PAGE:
In his signature dry-and-ironic-wit style, Michael Moore presents his evaluation on the U.S. health care system and how it lags in comparison to those of other countries with nationalized health care, such as the U.K., Canada, and Cuba. Moore's main target, however, is not the U.S. government, but the private health insurance companies (such as Kaiser and Aetna) that appear (through testimonies of both patients and former insurance company employees) to be motivated more by earning profits than by taking care of the health of their enrollees through paying for medical care. Moore starts out the film by telling the story of several Americans whose health outcomes included poverty/homelessness, loss of a fingertip, and even preventable death due to decisions made by their health insurance company. Moore then travels abroad, where he talks to a U.K. physician employed by the government who is paid extra as an incentive if his patients adopt healthy lifestyles; a French man who was paid by his government to take a yearlong vacation so he could recover from brain surgery; and new mothers in France who are provided a free nanny to take care of their needs for a time following delivery. Moore then goes for the U.S. government's jugular by taking a boatload of Americans (including a few 911 rescue heros) -- many profiled earlier in the film -- to Cuba, where they are given free medical care. Moore's portraits of nationalized health care in these countries are overly idealized and simplified. But what makes this movie worth watching most is its damning, unflinching inside portrait of the side of the health care industry that cannot be ignored: the fact that these companies denied needed medical care to paying subscribers -- all in pursuit of the bottom line.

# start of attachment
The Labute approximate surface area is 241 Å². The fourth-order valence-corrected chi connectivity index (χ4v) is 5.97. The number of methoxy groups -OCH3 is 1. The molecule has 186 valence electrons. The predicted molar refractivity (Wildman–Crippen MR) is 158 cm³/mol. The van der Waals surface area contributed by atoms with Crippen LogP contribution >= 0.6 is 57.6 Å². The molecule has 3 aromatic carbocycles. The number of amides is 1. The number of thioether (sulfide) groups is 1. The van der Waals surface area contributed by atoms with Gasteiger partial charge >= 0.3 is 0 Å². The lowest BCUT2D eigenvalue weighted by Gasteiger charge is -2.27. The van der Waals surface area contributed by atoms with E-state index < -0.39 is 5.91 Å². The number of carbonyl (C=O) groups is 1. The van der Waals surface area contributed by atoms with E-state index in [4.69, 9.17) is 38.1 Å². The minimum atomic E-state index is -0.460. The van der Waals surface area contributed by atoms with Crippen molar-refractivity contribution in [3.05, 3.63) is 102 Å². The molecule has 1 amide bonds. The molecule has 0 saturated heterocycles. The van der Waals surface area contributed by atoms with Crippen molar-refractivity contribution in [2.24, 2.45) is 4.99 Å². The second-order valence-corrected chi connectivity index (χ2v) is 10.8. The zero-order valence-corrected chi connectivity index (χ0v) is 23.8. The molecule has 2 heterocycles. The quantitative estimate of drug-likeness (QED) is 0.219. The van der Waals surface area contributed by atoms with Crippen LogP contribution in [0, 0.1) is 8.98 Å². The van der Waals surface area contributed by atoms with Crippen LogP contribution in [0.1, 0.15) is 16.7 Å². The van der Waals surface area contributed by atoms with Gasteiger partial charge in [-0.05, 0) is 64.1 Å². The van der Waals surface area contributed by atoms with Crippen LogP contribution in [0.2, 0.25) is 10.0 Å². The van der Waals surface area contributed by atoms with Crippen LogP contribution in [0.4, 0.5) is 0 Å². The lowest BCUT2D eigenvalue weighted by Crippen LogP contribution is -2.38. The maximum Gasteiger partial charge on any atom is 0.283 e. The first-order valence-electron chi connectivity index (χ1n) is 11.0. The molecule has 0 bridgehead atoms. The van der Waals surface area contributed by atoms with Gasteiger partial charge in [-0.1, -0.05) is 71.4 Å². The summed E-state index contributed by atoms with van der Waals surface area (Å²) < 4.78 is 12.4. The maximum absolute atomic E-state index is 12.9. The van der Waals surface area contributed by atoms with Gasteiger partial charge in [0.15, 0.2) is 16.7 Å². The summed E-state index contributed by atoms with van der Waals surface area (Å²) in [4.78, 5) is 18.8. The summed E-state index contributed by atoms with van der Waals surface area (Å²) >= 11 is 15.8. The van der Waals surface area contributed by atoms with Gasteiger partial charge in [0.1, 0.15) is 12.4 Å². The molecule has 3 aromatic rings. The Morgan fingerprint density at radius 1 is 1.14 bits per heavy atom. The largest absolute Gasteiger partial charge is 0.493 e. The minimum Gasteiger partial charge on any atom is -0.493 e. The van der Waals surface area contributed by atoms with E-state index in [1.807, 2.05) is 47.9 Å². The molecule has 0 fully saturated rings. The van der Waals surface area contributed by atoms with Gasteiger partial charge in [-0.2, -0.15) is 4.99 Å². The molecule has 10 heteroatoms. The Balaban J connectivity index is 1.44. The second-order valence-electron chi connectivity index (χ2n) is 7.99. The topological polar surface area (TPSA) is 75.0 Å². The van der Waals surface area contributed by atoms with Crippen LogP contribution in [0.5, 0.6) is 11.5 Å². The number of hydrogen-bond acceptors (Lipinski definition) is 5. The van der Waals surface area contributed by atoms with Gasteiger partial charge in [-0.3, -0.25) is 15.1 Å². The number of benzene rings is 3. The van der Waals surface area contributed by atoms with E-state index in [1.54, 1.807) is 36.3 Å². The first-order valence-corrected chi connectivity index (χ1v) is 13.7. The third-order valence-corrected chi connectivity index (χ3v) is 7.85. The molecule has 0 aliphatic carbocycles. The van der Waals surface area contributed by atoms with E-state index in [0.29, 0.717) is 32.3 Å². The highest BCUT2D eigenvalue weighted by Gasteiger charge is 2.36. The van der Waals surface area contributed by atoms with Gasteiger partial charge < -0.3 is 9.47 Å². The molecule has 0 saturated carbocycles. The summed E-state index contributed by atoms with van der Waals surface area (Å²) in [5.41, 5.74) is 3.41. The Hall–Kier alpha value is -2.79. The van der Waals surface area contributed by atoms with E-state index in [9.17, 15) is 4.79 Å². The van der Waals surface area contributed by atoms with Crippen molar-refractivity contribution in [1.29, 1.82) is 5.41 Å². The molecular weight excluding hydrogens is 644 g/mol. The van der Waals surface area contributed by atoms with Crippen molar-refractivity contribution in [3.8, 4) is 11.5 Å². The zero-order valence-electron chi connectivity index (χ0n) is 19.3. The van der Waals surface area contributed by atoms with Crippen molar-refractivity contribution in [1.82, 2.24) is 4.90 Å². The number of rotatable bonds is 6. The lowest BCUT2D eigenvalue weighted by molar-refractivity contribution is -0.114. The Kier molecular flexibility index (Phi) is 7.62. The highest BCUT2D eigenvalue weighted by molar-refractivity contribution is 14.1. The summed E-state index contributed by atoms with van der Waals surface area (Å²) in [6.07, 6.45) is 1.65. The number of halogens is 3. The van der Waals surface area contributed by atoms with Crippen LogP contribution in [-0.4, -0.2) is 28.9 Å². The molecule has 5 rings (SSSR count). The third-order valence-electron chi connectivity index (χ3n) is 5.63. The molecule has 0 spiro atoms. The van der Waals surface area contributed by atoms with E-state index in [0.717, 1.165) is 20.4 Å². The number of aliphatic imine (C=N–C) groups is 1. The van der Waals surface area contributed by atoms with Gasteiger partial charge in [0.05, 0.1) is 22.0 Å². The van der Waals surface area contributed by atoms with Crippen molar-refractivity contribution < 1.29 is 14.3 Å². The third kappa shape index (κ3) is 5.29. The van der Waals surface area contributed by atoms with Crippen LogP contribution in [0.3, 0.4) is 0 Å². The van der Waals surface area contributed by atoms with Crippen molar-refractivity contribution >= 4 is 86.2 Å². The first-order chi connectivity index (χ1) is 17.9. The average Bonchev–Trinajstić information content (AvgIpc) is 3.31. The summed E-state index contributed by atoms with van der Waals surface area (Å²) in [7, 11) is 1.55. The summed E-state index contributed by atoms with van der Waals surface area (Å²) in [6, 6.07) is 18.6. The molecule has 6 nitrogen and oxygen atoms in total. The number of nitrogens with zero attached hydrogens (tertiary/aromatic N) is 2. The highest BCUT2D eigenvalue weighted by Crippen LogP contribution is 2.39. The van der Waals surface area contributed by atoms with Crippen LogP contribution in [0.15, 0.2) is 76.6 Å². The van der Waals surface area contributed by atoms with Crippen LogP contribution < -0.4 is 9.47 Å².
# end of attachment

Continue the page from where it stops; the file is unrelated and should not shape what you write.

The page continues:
health, insurance, national health care, health care reform,
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